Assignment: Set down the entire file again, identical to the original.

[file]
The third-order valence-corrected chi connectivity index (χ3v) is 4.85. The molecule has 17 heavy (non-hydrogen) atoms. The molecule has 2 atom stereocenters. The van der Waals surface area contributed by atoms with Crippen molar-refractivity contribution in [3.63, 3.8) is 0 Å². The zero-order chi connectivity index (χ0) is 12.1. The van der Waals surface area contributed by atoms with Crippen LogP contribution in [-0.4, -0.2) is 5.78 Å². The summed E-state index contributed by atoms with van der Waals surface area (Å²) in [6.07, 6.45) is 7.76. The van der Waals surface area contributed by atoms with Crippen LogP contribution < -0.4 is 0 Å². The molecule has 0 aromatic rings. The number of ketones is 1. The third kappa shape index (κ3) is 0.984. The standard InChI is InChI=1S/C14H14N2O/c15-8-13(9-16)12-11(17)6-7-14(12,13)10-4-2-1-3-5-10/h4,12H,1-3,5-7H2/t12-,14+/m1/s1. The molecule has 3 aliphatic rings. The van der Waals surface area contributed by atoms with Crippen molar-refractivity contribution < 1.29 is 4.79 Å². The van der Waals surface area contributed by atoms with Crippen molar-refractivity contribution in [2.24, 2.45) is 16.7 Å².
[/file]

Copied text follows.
The third-order valence-corrected chi connectivity index (χ3v) is 4.85. The molecule has 17 heavy (non-hydrogen) atoms. The molecule has 2 atom stereocenters. The van der Waals surface area contributed by atoms with Crippen molar-refractivity contribution in [3.63, 3.8) is 0 Å². The zero-order chi connectivity index (χ0) is 12.1. The van der Waals surface area contributed by atoms with Crippen LogP contribution in [-0.4, -0.2) is 5.78 Å². The summed E-state index contributed by atoms with van der Waals surface area (Å²) in [6.07, 6.45) is 7.76. The van der Waals surface area contributed by atoms with Crippen LogP contribution < -0.4 is 0 Å². The molecule has 0 aromatic rings. The number of ketones is 1. The third kappa shape index (κ3) is 0.984. The standard InChI is InChI=1S/C14H14N2O/c15-8-13(9-16)12-11(17)6-7-14(12,13)10-4-2-1-3-5-10/h4,12H,1-3,5-7H2/t12-,14+/m1/s1. The molecule has 3 aliphatic rings. The van der Waals surface area contributed by atoms with Crippen molar-refractivity contribution < 1.29 is 4.79 Å². The van der Waals surface area contributed by atoms with Crippen molar-refractivity contribution in [2.24, 2.45) is 16.7 Å².